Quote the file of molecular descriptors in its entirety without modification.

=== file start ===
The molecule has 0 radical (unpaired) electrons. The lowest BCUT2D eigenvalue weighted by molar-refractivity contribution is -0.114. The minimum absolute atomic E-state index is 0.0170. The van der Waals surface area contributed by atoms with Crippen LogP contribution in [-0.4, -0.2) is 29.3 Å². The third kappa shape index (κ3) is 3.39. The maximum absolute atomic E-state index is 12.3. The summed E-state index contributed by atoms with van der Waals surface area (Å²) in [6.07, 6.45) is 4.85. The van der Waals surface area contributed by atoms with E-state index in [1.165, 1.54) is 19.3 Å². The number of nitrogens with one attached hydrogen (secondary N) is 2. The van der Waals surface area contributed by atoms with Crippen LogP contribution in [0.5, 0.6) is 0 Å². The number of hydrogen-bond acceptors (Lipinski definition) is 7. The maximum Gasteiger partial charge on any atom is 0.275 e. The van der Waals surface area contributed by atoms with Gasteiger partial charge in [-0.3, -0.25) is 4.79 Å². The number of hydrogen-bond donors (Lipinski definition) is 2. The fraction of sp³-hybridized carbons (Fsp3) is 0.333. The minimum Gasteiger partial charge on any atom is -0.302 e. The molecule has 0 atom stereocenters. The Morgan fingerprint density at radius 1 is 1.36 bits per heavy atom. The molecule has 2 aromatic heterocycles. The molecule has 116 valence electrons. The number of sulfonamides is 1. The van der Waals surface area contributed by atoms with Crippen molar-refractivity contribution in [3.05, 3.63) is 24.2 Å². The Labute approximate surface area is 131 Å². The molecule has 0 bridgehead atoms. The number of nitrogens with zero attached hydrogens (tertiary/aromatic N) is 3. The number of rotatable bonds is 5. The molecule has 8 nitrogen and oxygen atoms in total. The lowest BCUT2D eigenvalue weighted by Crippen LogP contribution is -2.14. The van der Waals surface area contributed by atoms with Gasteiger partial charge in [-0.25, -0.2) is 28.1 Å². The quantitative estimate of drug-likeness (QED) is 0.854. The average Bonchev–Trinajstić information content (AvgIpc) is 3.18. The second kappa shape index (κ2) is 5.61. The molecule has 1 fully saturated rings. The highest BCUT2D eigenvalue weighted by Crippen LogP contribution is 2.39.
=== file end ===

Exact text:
The molecule has 0 radical (unpaired) electrons. The lowest BCUT2D eigenvalue weighted by molar-refractivity contribution is -0.114. The minimum absolute atomic E-state index is 0.0170. The van der Waals surface area contributed by atoms with Crippen LogP contribution in [-0.4, -0.2) is 29.3 Å². The third kappa shape index (κ3) is 3.39. The maximum absolute atomic E-state index is 12.3. The summed E-state index contributed by atoms with van der Waals surface area (Å²) in [6.07, 6.45) is 4.85. The van der Waals surface area contributed by atoms with E-state index in [1.165, 1.54) is 19.3 Å². The number of nitrogens with one attached hydrogen (secondary N) is 2. The van der Waals surface area contributed by atoms with Crippen LogP contribution in [0.5, 0.6) is 0 Å². The number of hydrogen-bond acceptors (Lipinski definition) is 7. The maximum Gasteiger partial charge on any atom is 0.275 e. The van der Waals surface area contributed by atoms with Gasteiger partial charge in [-0.3, -0.25) is 4.79 Å². The number of hydrogen-bond donors (Lipinski definition) is 2. The fraction of sp³-hybridized carbons (Fsp3) is 0.333. The minimum Gasteiger partial charge on any atom is -0.302 e. The molecule has 0 atom stereocenters. The Morgan fingerprint density at radius 1 is 1.36 bits per heavy atom. The molecule has 2 aromatic heterocycles. The molecule has 116 valence electrons. The number of sulfonamides is 1. The van der Waals surface area contributed by atoms with Crippen molar-refractivity contribution in [3.05, 3.63) is 24.2 Å². The Labute approximate surface area is 131 Å². The molecule has 0 bridgehead atoms. The number of nitrogens with zero attached hydrogens (tertiary/aromatic N) is 3. The number of rotatable bonds is 5. The molecule has 8 nitrogen and oxygen atoms in total. The lowest BCUT2D eigenvalue weighted by Crippen LogP contribution is -2.14. The van der Waals surface area contributed by atoms with Gasteiger partial charge in [-0.25, -0.2) is 28.1 Å². The quantitative estimate of drug-likeness (QED) is 0.854. The average Bonchev–Trinajstić information content (AvgIpc) is 3.18. The second kappa shape index (κ2) is 5.61. The molecule has 1 fully saturated rings. The highest BCUT2D eigenvalue weighted by Crippen LogP contribution is 2.39.